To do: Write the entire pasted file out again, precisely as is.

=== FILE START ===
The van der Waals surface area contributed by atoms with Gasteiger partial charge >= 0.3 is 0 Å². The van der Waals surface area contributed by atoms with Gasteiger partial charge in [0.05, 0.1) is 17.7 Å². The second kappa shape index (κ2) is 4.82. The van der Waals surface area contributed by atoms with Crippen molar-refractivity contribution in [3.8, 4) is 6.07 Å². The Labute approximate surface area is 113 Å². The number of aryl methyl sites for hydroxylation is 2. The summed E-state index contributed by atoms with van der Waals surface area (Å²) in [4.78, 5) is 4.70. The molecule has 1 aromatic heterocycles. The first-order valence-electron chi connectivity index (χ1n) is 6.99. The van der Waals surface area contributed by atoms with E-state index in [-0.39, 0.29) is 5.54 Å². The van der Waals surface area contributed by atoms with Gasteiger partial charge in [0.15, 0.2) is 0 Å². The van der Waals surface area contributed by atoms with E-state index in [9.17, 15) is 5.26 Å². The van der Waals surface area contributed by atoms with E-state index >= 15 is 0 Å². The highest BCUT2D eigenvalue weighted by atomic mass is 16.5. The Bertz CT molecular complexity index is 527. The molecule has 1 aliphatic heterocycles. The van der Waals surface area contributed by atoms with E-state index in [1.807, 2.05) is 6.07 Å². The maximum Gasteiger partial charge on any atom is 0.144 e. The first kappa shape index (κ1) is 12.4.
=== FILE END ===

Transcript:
The van der Waals surface area contributed by atoms with Gasteiger partial charge >= 0.3 is 0 Å². The van der Waals surface area contributed by atoms with Gasteiger partial charge in [0.05, 0.1) is 17.7 Å². The second kappa shape index (κ2) is 4.82. The van der Waals surface area contributed by atoms with Crippen molar-refractivity contribution in [3.8, 4) is 6.07 Å². The Labute approximate surface area is 113 Å². The number of aryl methyl sites for hydroxylation is 2. The summed E-state index contributed by atoms with van der Waals surface area (Å²) in [4.78, 5) is 4.70. The molecule has 1 aromatic heterocycles. The first-order valence-electron chi connectivity index (χ1n) is 6.99. The van der Waals surface area contributed by atoms with E-state index in [-0.39, 0.29) is 5.54 Å². The van der Waals surface area contributed by atoms with Gasteiger partial charge in [0.15, 0.2) is 0 Å². The van der Waals surface area contributed by atoms with E-state index in [9.17, 15) is 5.26 Å². The van der Waals surface area contributed by atoms with E-state index >= 15 is 0 Å². The highest BCUT2D eigenvalue weighted by atomic mass is 16.5. The Bertz CT molecular complexity index is 527. The molecule has 1 aliphatic heterocycles. The van der Waals surface area contributed by atoms with E-state index in [1.807, 2.05) is 6.07 Å². The maximum Gasteiger partial charge on any atom is 0.144 e. The first kappa shape index (κ1) is 12.4.